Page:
Llano River flood water surge in Kingsland, LCRA opens flood gates in the Highland Lakes

Connie Swinney/The Highlander
Kingsland residents Ben Salazar and Dianna Hardesty checked out flooding at the Kingsland Slab Tuesday (Oct. 9) as rushing flood waters in the Llano River made their way from the Junction area through the Highland Lakes. Authorities reported no swiftwater rescues or injuries in Llano or Burnet counties.

 

 

 

 

Connie Swinney •
Staff Writer •

As the surge of the Llano River subsided, Highland Lakes residents and property owners reported minimal damage Oct. 9 and 10 to lakeside structures as well as some rising water along shorelines inching onto property.

Murky floodwaters from the Llano River from the Junction area crested in Kingsland after midnight just 24 hours earlier, eventually making its way through lakes LBJ and Marble Falls – to be captured in Lake Travis, just west of Austin.

On Oct. 10, the Lower Colorado River Authority reported floodgate operations on Wirtz and Starcke dams to pass floodwaters downstream.

“The Llano River at Junction peaked at 12:40 pm Tuesday, Llano River near Mason peaked about 8:30 p.m. Tuesday, andLlano River at Llano peaked at 1:41 a.m. Wednesday,” according to the LCRA Flood Operations Report. “That water began entering Lake LBJ early Wednesday morning and will pass through lakes LBJ and Marble Falls, ultimately to be stored in Lake Travis, which is expected to rise to be within a range of about 665 to 667 feet msl on the next 24 hours.”

As of Oct. 10, one floodgate remained open at Wirtz Dam on Lake LBJ and three floodgates remained open at Starcke which dams Lake Marble Falls.

For much of the waterway swells residents watched and kept property and vehicles free of the waterway, adjacent creeks and stream and low-water crossings.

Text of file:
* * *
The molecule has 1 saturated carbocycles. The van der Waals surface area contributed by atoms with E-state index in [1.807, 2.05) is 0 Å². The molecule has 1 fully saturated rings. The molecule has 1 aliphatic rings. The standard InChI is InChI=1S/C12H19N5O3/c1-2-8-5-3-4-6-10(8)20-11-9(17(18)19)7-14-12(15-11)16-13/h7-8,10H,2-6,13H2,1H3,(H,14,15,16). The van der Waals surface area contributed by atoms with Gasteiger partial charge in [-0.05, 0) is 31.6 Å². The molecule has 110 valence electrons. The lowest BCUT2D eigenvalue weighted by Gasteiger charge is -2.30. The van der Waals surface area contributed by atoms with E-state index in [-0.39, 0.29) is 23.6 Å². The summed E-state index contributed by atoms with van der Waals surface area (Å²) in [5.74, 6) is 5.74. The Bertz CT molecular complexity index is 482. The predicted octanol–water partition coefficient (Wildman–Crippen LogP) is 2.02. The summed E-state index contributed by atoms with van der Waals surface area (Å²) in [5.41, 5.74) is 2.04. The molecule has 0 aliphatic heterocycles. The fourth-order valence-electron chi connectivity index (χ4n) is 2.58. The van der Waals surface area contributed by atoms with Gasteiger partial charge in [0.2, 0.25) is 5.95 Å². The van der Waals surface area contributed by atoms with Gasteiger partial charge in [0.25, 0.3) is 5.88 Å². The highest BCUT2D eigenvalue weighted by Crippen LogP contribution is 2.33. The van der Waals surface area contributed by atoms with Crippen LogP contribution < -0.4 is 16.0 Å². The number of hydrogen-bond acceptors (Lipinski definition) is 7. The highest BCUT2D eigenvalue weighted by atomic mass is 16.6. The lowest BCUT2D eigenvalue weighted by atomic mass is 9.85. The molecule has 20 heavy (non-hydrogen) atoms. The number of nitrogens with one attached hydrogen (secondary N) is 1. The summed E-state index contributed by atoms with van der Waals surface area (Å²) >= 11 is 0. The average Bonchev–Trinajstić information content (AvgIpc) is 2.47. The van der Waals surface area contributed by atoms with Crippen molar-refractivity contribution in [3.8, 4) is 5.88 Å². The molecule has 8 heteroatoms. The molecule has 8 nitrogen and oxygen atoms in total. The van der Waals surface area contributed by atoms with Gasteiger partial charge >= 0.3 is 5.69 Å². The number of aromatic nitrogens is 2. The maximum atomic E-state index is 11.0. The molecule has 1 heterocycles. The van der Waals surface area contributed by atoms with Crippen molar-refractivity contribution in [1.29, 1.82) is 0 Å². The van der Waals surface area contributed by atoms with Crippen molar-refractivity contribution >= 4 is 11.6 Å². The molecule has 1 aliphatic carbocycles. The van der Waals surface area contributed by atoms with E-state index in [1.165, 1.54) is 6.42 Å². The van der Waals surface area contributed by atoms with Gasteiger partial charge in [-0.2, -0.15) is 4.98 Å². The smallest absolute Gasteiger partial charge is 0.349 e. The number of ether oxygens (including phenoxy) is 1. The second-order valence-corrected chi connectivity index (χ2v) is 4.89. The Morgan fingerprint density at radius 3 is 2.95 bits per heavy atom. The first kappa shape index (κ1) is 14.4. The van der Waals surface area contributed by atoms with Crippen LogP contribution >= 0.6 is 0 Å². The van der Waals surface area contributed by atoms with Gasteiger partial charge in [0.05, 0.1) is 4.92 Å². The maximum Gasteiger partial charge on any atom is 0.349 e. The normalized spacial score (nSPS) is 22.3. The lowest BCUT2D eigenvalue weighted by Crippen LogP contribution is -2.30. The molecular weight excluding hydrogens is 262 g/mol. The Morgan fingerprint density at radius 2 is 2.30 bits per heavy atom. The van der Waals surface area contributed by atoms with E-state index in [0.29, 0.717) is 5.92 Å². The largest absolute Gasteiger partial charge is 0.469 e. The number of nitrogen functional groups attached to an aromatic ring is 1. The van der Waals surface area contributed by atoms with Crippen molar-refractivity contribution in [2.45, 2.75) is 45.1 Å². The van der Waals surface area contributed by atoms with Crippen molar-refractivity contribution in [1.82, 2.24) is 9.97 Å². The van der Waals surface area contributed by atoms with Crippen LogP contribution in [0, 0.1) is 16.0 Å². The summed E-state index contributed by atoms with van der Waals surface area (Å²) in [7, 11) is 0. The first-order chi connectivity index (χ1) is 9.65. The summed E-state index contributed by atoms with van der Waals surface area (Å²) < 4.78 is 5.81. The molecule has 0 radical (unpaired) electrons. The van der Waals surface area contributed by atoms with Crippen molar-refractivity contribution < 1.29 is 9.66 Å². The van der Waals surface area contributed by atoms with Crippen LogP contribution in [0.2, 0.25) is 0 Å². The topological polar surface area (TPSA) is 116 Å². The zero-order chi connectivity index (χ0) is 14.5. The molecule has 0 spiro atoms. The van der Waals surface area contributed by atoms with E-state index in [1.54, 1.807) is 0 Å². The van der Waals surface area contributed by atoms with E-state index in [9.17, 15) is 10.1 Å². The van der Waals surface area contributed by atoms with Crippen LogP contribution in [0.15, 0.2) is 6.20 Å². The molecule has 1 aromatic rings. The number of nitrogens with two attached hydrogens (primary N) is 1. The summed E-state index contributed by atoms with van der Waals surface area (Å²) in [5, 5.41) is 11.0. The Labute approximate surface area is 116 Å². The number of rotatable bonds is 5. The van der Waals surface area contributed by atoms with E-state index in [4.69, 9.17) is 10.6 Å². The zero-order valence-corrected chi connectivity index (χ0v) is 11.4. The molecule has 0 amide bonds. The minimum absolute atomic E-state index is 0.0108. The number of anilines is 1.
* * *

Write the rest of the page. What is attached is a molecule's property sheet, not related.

Ben Salazar of Kingsland was among a number of residents who ventured onto RR 3404 (Slab Road) in Kingsland in Llano County to see the force of the currents, making their way downstream.

“A friend of mine told me about it. I've never seen nothing like today,” he said. “It had already dropped seven to eight feet from last night.”

Dianna Hardesty of Kingsland said, “You want to come look at it. I'm glad the police are here monitoring. The rain is good.

Salazar added he welcomed the wet weather but kept a cautious eye on the swift-moving water.

“No one can think to try to cross,” he said. “It's too powerful.”

Where the storm runoff originated in Kimble County, first responders rescued more than a dozen people at the height of the flood event.

As word of four people still missing in that area since Tuesday rippled across the state, local residents remained well aware of the destructive nature of the swift currents.

“It's terribly sad,” said Kingsland resident Becky Pound. “As awe-inspiring as it is, it can be deadly.”

LCRA reported crews will continue to monitor the Highland Lakes for flood gate operations for the next several days.

The weather forecast in the Highland Lakes remained primarily partly cloudy, less humid and clear throug the weekend of Saturday and Sunday, Oct. 13 and 14. A passing morning shower is predicted for Sunday with less humidity throughout the day and cooler evenings.

In Junction, a brief shower and possible thunderstorm is in the forecast for Junction, Friday and Saturday.

 

Connie Swinney covers the Marble Falls community, law enforcement, crime, courts and public safety stories. Send her a note at connie@highlandernews.com.

 

 

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